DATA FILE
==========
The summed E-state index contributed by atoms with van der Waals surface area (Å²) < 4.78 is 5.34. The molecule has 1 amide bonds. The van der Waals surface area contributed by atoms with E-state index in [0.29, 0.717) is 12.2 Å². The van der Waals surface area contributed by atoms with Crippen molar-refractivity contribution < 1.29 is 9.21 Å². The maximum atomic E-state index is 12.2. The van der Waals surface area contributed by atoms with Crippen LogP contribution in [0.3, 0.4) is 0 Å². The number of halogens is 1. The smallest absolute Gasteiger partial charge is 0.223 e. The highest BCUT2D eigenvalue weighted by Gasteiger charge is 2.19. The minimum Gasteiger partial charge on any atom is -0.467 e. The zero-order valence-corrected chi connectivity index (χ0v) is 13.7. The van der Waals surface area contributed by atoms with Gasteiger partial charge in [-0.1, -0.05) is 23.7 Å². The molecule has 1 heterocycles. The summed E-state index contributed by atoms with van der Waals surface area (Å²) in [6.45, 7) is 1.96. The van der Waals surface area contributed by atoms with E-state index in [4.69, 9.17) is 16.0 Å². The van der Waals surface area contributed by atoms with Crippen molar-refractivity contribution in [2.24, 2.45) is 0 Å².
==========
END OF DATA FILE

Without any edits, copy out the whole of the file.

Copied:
The summed E-state index contributed by atoms with van der Waals surface area (Å²) < 4.78 is 5.34. The molecule has 1 amide bonds. The van der Waals surface area contributed by atoms with E-state index in [0.29, 0.717) is 12.2 Å². The van der Waals surface area contributed by atoms with Crippen molar-refractivity contribution < 1.29 is 9.21 Å². The maximum atomic E-state index is 12.2. The van der Waals surface area contributed by atoms with Crippen LogP contribution in [0.3, 0.4) is 0 Å². The number of halogens is 1. The smallest absolute Gasteiger partial charge is 0.223 e. The highest BCUT2D eigenvalue weighted by Gasteiger charge is 2.19. The minimum Gasteiger partial charge on any atom is -0.467 e. The zero-order valence-corrected chi connectivity index (χ0v) is 13.7. The van der Waals surface area contributed by atoms with Gasteiger partial charge in [-0.1, -0.05) is 23.7 Å². The molecule has 1 heterocycles. The summed E-state index contributed by atoms with van der Waals surface area (Å²) in [6.45, 7) is 1.96. The van der Waals surface area contributed by atoms with E-state index in [4.69, 9.17) is 16.0 Å². The van der Waals surface area contributed by atoms with Crippen molar-refractivity contribution in [2.24, 2.45) is 0 Å².